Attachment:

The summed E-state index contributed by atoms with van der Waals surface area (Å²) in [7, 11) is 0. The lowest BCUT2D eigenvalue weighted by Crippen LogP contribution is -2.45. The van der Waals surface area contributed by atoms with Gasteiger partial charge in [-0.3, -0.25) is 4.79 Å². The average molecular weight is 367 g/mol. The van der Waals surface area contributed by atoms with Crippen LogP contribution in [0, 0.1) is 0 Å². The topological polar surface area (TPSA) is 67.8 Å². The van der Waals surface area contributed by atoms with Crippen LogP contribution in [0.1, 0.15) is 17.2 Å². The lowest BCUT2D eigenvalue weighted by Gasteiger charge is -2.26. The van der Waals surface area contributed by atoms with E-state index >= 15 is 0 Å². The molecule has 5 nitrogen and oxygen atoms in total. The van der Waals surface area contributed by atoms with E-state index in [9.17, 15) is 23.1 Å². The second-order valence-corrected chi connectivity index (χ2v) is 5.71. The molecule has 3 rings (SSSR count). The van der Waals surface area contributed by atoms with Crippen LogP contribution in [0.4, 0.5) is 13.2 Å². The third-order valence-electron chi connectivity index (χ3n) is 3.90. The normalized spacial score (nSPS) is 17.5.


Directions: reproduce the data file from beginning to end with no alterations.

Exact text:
The summed E-state index contributed by atoms with van der Waals surface area (Å²) in [7, 11) is 0. The lowest BCUT2D eigenvalue weighted by Crippen LogP contribution is -2.45. The van der Waals surface area contributed by atoms with Gasteiger partial charge in [-0.3, -0.25) is 4.79 Å². The average molecular weight is 367 g/mol. The van der Waals surface area contributed by atoms with Crippen LogP contribution in [0, 0.1) is 0 Å². The topological polar surface area (TPSA) is 67.8 Å². The van der Waals surface area contributed by atoms with Crippen LogP contribution in [0.1, 0.15) is 17.2 Å². The lowest BCUT2D eigenvalue weighted by Gasteiger charge is -2.26. The van der Waals surface area contributed by atoms with E-state index >= 15 is 0 Å². The molecule has 5 nitrogen and oxygen atoms in total. The van der Waals surface area contributed by atoms with E-state index in [9.17, 15) is 23.1 Å². The second-order valence-corrected chi connectivity index (χ2v) is 5.71. The molecule has 3 rings (SSSR count). The van der Waals surface area contributed by atoms with Crippen LogP contribution in [0.4, 0.5) is 13.2 Å². The third-order valence-electron chi connectivity index (χ3n) is 3.90. The normalized spacial score (nSPS) is 17.5.